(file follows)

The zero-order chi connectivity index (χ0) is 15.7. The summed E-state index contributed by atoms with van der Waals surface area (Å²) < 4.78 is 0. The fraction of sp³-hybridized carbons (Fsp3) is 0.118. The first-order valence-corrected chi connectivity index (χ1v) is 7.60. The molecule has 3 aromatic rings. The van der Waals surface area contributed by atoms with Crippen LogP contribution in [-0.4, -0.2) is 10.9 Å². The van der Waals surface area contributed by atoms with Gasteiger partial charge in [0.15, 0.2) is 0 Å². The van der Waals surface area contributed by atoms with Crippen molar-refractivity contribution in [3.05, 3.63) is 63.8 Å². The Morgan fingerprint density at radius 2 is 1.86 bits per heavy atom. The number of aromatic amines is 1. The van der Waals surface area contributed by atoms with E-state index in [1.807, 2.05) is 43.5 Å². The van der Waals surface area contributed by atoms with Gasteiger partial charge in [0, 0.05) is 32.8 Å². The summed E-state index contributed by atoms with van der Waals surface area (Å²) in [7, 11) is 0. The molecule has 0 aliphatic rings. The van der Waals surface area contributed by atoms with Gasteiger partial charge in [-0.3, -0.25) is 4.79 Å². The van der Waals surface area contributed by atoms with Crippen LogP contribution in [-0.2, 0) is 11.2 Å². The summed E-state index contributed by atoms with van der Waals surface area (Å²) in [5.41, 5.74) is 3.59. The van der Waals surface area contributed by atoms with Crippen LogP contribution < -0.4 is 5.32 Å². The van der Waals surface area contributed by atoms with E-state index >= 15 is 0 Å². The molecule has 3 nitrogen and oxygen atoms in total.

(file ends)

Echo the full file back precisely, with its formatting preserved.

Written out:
The zero-order chi connectivity index (χ0) is 15.7. The summed E-state index contributed by atoms with van der Waals surface area (Å²) < 4.78 is 0. The fraction of sp³-hybridized carbons (Fsp3) is 0.118. The first-order valence-corrected chi connectivity index (χ1v) is 7.60. The molecule has 3 aromatic rings. The van der Waals surface area contributed by atoms with Crippen LogP contribution in [-0.4, -0.2) is 10.9 Å². The van der Waals surface area contributed by atoms with Gasteiger partial charge in [0.15, 0.2) is 0 Å². The van der Waals surface area contributed by atoms with Crippen molar-refractivity contribution in [3.05, 3.63) is 63.8 Å². The Morgan fingerprint density at radius 2 is 1.86 bits per heavy atom. The number of aromatic amines is 1. The van der Waals surface area contributed by atoms with E-state index in [1.807, 2.05) is 43.5 Å². The van der Waals surface area contributed by atoms with Gasteiger partial charge in [0, 0.05) is 32.8 Å². The summed E-state index contributed by atoms with van der Waals surface area (Å²) in [7, 11) is 0. The molecule has 0 aliphatic rings. The van der Waals surface area contributed by atoms with Gasteiger partial charge in [-0.3, -0.25) is 4.79 Å². The van der Waals surface area contributed by atoms with Crippen LogP contribution in [-0.2, 0) is 11.2 Å². The summed E-state index contributed by atoms with van der Waals surface area (Å²) in [5.41, 5.74) is 3.59. The van der Waals surface area contributed by atoms with Crippen LogP contribution < -0.4 is 5.32 Å². The van der Waals surface area contributed by atoms with E-state index >= 15 is 0 Å². The molecule has 3 nitrogen and oxygen atoms in total.